Jesus went out of the city, like a sin offering. Why? Because He was the sin offering. God made Him Who had no sin to be sin for us (2 Cor 5:21).

D Did you notice the sign? It was Roman practice that the criminal to be crucified wear a sign announcing his crime.
(Jn 19:19) Pilate had a notice prepared and fastened to the cross. It read: JESUS OF NAZARETH, THE KING OF THE JEWS.
Many of the Jews read this sign, for the place where Jesus was crucified was near the city, and the sign was written in Aramaic, Latin, and Greek (cf Jn 19:20). Why three languages? We are to see here the worldwide dimensions of the work of Christ. The saving work of Christ is not meant just for the Jews; it is meant for every tribe and language and people and nation. It is meant for those who speak Aramaic, Greek, and Latin. Without realizing it, Pilate wrote a "Gospel tract" when he prepared the sign.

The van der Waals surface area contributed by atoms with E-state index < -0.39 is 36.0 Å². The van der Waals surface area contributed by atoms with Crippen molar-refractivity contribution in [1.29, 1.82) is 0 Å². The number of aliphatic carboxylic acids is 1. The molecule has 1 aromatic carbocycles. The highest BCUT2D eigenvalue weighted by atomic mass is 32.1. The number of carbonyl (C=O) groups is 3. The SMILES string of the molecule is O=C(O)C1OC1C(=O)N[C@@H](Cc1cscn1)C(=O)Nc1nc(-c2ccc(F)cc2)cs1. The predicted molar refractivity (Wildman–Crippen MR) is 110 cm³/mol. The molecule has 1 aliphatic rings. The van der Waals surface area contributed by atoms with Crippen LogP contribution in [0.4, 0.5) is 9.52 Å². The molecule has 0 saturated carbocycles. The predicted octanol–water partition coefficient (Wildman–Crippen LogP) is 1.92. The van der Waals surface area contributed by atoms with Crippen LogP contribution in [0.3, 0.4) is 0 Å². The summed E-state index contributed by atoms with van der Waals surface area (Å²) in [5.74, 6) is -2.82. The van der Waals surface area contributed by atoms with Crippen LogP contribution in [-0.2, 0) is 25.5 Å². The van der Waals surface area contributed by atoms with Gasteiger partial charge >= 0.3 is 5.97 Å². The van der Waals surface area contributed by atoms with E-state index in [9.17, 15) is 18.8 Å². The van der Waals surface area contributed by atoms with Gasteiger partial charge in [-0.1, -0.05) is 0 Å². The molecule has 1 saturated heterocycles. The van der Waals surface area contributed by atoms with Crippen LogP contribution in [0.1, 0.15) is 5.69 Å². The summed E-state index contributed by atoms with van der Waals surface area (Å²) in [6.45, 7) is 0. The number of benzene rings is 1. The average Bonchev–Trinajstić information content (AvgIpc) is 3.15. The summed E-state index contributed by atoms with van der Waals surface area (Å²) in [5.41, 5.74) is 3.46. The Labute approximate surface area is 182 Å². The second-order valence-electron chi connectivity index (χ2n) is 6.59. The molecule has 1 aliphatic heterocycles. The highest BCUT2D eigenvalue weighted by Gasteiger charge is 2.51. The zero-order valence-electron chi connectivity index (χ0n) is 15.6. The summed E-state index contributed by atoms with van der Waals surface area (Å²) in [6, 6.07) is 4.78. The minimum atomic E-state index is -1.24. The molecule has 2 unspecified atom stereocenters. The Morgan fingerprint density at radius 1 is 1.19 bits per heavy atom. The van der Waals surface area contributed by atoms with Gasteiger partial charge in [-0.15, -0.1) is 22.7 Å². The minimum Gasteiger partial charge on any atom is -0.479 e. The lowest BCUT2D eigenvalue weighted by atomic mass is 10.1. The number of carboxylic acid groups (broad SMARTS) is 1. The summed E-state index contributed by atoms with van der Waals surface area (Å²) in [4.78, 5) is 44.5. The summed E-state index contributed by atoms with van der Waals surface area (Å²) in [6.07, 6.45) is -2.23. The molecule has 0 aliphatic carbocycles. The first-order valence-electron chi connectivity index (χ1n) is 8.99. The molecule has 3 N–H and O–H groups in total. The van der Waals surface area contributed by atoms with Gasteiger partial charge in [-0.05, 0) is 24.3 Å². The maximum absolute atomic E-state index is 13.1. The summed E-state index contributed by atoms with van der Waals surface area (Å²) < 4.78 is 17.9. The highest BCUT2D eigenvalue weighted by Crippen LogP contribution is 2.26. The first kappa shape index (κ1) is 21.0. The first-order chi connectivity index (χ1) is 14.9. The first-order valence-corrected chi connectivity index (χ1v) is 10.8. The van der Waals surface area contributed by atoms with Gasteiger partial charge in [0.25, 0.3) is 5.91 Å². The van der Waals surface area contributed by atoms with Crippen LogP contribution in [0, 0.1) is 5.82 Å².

E "Here they crucified him, and with him two others – one on each side and Jesus in the middle" (Jn 19:18). That Jesus was crucified with two notorious thieves only added to the shame. But it also fulfilled Isaiah 53:12, He "was numbered with the transgressors." He was treated like a common criminal!

F It was the privilege of soldiers to share whatever personal possessions belonged to executed criminals. So the soldiers divided Jesus' clothing among them and cast lots for His undergarment. As a boy I could never figure out why these soldiers would want used clothing. But back then clothes were all handmade and expensive. The wool or cotton had to be spun into thread. The threads had to be woven into cloth. The cloth had to be colored and washed. It was then cut and measured and sewn into garments. It was a long process, a laborious process, an expensive process. So, in fulfilment of Psalm 22:18, the soldiers divided His garments among them and cast lots for His clothing (cf Jn 19:24).